“Landau explores the landscapes of loneliness and mortality within the isolation wrought by the COVID pandemic. Using her trademark sharp, refreshing wit, she positions 32 poems, all titled ‘Skeleton’ and all acrostics, among poems titled ‘Flesh’ and ends with the defiant, affirming series ‘Ecstasies.’ . . . In a book coursing with energy, Landau remains in control. . . .” —Karla Huston, Library Journal

“Landau writes with lyrical precision and take-no-prisoners wit that brings its own pleasure to the reader.” —Charles Rammelkamp, The Lake

“It’s not hyperbole to say Landau’s 2019 collection Soft Targets loaned me long sought-after language for embodiment, vulnerability, even softness. Those poems handled our many human liabilities, awakening me to ‘soft spots in even the hardest-looking agent of destruction, to the smallest, most nourishing pleasures,’ as I wrote for Image Journal at the time. That there are new Landau poems coming into the world, and that they bear this title and this cover, show me how much more is worth waking up to.” —Aarik Danielsen, Columbia Daily Tribune

“There’s little nostalgia—or pity for it—in this collection, and the homes of childhood aren’t directly visible. And it’s this wrestling with the gloom and the beauty—’the fog smokes the bridges like this,’ gorgeous writing—this back and forth, that weaves and constitutes the quarrel in these poems. . . . These lines find, almost miraculously, the respite of a moment, the form of the poem itself like a little shelf for a little while blocking out the storm: ‘Look, these bones are made for us / and the room is mild, and the catastrophe / though nearer is still not.”—McSweeney’s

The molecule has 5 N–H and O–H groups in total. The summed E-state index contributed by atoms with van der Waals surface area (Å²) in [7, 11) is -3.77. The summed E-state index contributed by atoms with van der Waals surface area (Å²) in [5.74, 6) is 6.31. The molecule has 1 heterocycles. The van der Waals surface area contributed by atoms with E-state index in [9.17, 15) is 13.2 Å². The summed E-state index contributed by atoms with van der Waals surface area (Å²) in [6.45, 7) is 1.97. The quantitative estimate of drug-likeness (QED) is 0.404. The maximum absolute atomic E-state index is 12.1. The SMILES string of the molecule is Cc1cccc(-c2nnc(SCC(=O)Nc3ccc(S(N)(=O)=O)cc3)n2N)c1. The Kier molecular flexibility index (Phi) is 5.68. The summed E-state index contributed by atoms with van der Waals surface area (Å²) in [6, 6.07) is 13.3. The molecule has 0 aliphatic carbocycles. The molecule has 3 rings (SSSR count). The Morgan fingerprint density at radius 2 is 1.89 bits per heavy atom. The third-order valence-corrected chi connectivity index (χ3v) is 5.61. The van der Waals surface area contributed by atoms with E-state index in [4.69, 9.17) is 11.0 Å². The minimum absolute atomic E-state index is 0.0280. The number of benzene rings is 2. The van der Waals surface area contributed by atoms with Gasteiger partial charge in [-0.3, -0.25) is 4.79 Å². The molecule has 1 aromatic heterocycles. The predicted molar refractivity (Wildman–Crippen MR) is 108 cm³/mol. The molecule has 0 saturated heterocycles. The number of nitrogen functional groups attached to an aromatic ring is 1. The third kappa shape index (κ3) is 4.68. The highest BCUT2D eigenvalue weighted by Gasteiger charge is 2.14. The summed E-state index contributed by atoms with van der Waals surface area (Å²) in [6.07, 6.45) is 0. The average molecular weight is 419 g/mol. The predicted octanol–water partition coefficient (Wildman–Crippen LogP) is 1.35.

“Probes mortality and virtual existence amid the pandemic and political unrest while also celebrating love and connection.”—Publishers Weekly, Spring 2023 Announcements

“An unnerving, strangely erotic reminder of what the pandemic felt like . . . a perfect reflection of those months of enforced intimacy amid the threat of death.”—Washington Post

“Landau’s self-deprecating wit is so elegant we can’t help but give in to her charms. . . . Skeletons sings most sublimely in its exaltation of desire. The whole collection is a fierce ode to mortality, mourning time’s passage as it revels in the pleasures of the flesh, urging us to say yes despite everything.”—Diana Whitney, Electric Lit

“Diving deep into what defines us, Landau seemingly finds what sustains us when the outside world ceases to make sense.”—Redlands Daily Facts